TO: Lloyd Blankfein
RE: Winning the Public Relations War

Our predicament is dire. Ordinary Americans wish to control not just our pay but our core values: We at Goldman Sachs have long stood for the right of every prop group to trade against its firm's customers. If we abdicate that right, who are we, deep down? In just the past few days many of us on the Goldman trading floor have wrestled with that question. We believe that rather than rethink our core values we should rethink our relations with the American public. Hence this memo. Your recent nonverbal signals—your habit of passing directly behind my trading desk en route to the elevators, your selection of the urinal adjacent to my own—convince me that you value my thoughts. As it happens, I have recently conducted a thorough study of the culture of mortals—or, as you refer to them, "The Morts." Please take the following ideas in the spirit in which they are intended: a team spirit. There is no "I" in Goldman Sachs, or in me. Nor will there ever be.


We have all seen the effects on the hearts and minds of our government officials and business leaders when they sense that our prosperity might one day be theirs. In the past year Warren Buffett has gone from being a leading critic of Wall Street to the greatest defender of Wall Street bailouts. Him we needed to pay hard cash—most accept less. That's perhaps the most curious trait of these ordinary Americans: You don't need to give them any money to lead them to hope that you might. Take Larry Summers, for instance. We both know that we would never actually employ even this surprisingly intelligent Mort in anything but the most humiliatingly ceremonial role. But he doesn't know that—and thus he has done so much for us.

Obviously, we can never employ large numbers of ordinary Americans. But if you stop for a moment and think like a Mort you will realize that we don't need to. We need only harness two more of his many irrational traits: overconfidence, plus a willingness to ignore the odds—as evidenced by everything from his interest in the Lotto to his belief in what he calls "love."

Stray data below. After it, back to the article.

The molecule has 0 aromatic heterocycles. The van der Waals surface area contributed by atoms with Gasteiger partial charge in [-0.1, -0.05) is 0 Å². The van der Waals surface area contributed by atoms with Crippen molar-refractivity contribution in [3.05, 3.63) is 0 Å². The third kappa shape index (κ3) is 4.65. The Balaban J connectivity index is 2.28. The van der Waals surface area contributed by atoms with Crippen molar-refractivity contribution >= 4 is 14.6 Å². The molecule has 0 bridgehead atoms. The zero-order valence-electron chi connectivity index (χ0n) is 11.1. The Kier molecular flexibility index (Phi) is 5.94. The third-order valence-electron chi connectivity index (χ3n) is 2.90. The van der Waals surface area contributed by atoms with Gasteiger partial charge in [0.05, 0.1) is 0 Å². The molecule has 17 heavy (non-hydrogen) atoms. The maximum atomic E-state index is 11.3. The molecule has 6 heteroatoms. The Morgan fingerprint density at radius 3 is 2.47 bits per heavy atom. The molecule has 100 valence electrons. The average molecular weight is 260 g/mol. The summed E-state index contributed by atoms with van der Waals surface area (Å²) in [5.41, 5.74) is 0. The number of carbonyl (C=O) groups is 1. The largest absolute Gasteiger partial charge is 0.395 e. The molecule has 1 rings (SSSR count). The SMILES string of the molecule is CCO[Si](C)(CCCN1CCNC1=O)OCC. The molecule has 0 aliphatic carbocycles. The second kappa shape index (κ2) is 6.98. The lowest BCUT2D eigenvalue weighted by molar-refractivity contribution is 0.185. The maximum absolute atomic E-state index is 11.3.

Each year, for example, Goldman Sachs might announce a grand national competition, much like "American Idol." Finalists will appear before a national television audience to be judged by a panel of three rather ordinary looking Goldman executives. On stage they will perform various Wall Street tricks: negotiating with Tim Geithner, lobbying the Senate Banking Committee, designing securities that blow up, selling bonds to Germans, etc. The winner receives a job at Goldman Sachs. Which brings me to...


The winner of our national competition, for instance, might easily be attached to a small Web-enabled, head-top photographic device. Thus equipped he would become the eyes and ears of Morts everywhere. As he stumbles around our offices, attempting to understand that which is beyond his comprehension, he will no doubt create what ordinary Americans refer to as "comedy." Morts love to laugh, to the point where they interpret our most straightforward remarks as occasions for humor. As we do not respond to comedy, it will not disrupt the flow of our business, and we can encourage it.

Let me say here that I, like every other Goldman trader, have admired the lengths to which you have gone to resemble an ordinary, nonthreatening American. Your conscious decision to forgo muscle definition, along with your persistent hairlessness, has been nothing less than enlightened public relations.

But there is only so much one human being can do, even when that being is more than human. Our employees along this new interface with Mort culture should reinforce your subliminal message. They should be "normal looking" and trained to mimic the Mort's strange, emotional responses to external stimuli.

But the main purpose of any new personal contact with individual Morts is to address what is perhaps our biggest problem: the new belief of ordinary Americans that they now, finally, understand what we do. That our work should be as simple as "facilitating productive enterprise," or "allocating capital." They have lost their former awe; we must restore it. Notice that they do not begrudge professional basketball players their vast salaries: They can see that those players are so unlike themselves as to constitute a different species. As our differences lie below the surface, they are harder for the Morts to perceive. Closer proximity to us, and our complexity, will solve this problem. They will soon weary of trying to comprehend what we do and go looking for another outlet for their personal frustrations. Which brings me to my final thought...


At the moment they mistrust us, perhaps even despise us, but their feelings toward us are new and thus shallow. They have had 30 years of training in hating their own government (the ultimate example of Mort irrationality). We must remind Morts that we share a common enemy: them.

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